June 02, 2007
Anxiety By Type In Different Brain Areas

Anxiety comes in several types and 2 of those types differ in the parts of the brain involved.

CHAMPAIGN, Ill. All anxiety is not created equal, and a research team at the University of Illinois now has the data to prove it. The team has found the most compelling evidence yet of differing patterns of brain activity associated with each of two types of anxiety: anxious apprehension (verbal rumination, worry) and anxious arousal (intense fear, panic, or both).

Worriers have more activity in their left inferior frontal lobe. Whereas people feeling panic or fear are feeling the effects of activity in the right inferior temporal lobe.

The researchers used functional Magnetic Resonance Imaging (fMRI) to map the brain areas with heightened neural activity during a variety of psychological probes.

As the researchers had predicted, the anxious apprehension group exhibited enhanced left-brain activity and the anxious arousal group had heightened activity in the right brain. The anxious apprehension group showed increased activity in a region of the left inferior frontal lobe that is associated with speech production. The anxious arousal group had more activity in a region of the right-hemisphere inferior temporal lobe that is believed to be involved in tracking and responding to information signaling danger.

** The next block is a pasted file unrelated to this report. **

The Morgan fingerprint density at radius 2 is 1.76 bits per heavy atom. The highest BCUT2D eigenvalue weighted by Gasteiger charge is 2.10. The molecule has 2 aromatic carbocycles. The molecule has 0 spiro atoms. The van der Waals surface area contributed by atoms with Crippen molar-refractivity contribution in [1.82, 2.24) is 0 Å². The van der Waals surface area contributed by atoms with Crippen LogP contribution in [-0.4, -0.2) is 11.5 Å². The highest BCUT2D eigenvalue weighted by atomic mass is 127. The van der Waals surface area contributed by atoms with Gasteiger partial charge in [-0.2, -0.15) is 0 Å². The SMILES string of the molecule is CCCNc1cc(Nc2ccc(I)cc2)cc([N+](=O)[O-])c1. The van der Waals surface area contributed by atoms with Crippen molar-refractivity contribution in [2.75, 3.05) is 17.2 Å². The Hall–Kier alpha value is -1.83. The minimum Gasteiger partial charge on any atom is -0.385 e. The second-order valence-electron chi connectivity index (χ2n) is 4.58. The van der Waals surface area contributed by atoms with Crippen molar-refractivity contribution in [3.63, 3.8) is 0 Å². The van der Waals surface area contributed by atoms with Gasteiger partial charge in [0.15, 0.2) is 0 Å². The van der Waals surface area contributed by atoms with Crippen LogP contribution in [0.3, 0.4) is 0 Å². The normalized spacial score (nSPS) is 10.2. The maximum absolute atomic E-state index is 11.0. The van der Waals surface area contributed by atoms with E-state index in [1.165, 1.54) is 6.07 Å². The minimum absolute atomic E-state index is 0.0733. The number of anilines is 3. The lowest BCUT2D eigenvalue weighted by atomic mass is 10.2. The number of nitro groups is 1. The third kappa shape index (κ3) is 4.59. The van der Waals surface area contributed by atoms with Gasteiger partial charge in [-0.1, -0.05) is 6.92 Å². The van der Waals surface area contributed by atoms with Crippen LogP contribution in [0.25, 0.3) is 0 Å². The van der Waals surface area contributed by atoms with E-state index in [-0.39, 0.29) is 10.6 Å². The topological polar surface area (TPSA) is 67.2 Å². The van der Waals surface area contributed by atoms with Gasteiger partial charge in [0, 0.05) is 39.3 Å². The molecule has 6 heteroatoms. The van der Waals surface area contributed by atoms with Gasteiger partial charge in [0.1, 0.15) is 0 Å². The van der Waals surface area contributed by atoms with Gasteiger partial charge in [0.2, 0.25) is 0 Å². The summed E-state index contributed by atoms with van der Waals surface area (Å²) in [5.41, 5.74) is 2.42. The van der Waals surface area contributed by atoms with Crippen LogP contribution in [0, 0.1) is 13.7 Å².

Better understanding eventually brings with it better ability to manipulate and control. Picture a future where nanotubes can get extended up arteries into the brain. The nanotubes could be used to locally deliver drugs or electrical pulses to excite or suppress activity in particular parts of the brain.

Of course the ability to stimulate particular kinds of emotions and mental states would enable some pretty severe abuse and manipulation of human behavior. But individuals could use such technology to control crippling emotional conditions. Plus, imagine turning up the motivation to work hard when you want to get more done.

Share |      Randall Parker, 2007 June 02 03:37 PM  Brain Emotions

John Bryans Fontaine said at October 1, 2007 6:52 PM:

The ability to stimulate emotions will play a gigantic role in the future of

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